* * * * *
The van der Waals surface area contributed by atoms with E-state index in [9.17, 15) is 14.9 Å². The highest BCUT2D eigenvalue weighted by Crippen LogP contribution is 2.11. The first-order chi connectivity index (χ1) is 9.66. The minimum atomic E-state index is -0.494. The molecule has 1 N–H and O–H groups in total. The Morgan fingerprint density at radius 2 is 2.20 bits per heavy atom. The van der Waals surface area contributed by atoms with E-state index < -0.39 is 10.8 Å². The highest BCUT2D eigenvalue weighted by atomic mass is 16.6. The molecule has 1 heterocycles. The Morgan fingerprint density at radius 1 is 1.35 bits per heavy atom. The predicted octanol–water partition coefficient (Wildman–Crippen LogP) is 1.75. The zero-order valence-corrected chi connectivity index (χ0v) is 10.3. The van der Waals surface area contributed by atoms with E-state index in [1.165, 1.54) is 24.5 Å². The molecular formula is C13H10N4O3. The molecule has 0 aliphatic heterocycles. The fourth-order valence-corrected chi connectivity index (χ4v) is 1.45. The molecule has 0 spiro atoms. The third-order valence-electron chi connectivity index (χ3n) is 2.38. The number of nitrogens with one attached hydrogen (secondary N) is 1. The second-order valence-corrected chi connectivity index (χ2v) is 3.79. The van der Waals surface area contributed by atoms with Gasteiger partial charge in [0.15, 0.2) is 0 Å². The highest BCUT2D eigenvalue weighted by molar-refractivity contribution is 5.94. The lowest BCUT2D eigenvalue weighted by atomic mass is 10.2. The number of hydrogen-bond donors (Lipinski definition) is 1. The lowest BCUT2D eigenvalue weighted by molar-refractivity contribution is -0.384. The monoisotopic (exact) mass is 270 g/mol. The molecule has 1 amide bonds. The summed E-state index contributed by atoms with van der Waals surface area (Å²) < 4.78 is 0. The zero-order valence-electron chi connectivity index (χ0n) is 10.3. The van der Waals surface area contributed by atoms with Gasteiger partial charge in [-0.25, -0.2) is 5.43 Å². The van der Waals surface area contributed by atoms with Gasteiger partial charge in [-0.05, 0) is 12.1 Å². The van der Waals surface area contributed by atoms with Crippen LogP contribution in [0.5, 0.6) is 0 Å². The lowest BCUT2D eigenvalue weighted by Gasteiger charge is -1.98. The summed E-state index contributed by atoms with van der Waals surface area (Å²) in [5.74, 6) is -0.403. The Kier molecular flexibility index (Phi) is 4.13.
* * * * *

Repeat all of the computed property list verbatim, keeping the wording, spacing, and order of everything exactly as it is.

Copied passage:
The van der Waals surface area contributed by atoms with E-state index in [9.17, 15) is 14.9 Å². The highest BCUT2D eigenvalue weighted by Crippen LogP contribution is 2.11. The first-order chi connectivity index (χ1) is 9.66. The minimum atomic E-state index is -0.494. The molecule has 1 N–H and O–H groups in total. The Morgan fingerprint density at radius 2 is 2.20 bits per heavy atom. The van der Waals surface area contributed by atoms with E-state index < -0.39 is 10.8 Å². The highest BCUT2D eigenvalue weighted by atomic mass is 16.6. The molecule has 1 heterocycles. The Morgan fingerprint density at radius 1 is 1.35 bits per heavy atom. The predicted octanol–water partition coefficient (Wildman–Crippen LogP) is 1.75. The zero-order valence-corrected chi connectivity index (χ0v) is 10.3. The van der Waals surface area contributed by atoms with E-state index in [1.165, 1.54) is 24.5 Å². The molecular formula is C13H10N4O3. The molecule has 0 aliphatic heterocycles. The fourth-order valence-corrected chi connectivity index (χ4v) is 1.45. The molecule has 0 spiro atoms. The third-order valence-electron chi connectivity index (χ3n) is 2.38. The number of nitrogens with one attached hydrogen (secondary N) is 1. The second-order valence-corrected chi connectivity index (χ2v) is 3.79. The van der Waals surface area contributed by atoms with Gasteiger partial charge in [0.15, 0.2) is 0 Å². The highest BCUT2D eigenvalue weighted by molar-refractivity contribution is 5.94. The lowest BCUT2D eigenvalue weighted by atomic mass is 10.2. The number of hydrogen-bond donors (Lipinski definition) is 1. The lowest BCUT2D eigenvalue weighted by molar-refractivity contribution is -0.384. The monoisotopic (exact) mass is 270 g/mol. The molecule has 1 amide bonds. The summed E-state index contributed by atoms with van der Waals surface area (Å²) < 4.78 is 0. The zero-order valence-electron chi connectivity index (χ0n) is 10.3. The van der Waals surface area contributed by atoms with Gasteiger partial charge in [-0.25, -0.2) is 5.43 Å². The van der Waals surface area contributed by atoms with Gasteiger partial charge in [-0.05, 0) is 12.1 Å². The van der Waals surface area contributed by atoms with Crippen LogP contribution in [0.5, 0.6) is 0 Å². The lowest BCUT2D eigenvalue weighted by Gasteiger charge is -1.98. The summed E-state index contributed by atoms with van der Waals surface area (Å²) in [5.74, 6) is -0.403. The Kier molecular flexibility index (Phi) is 4.13.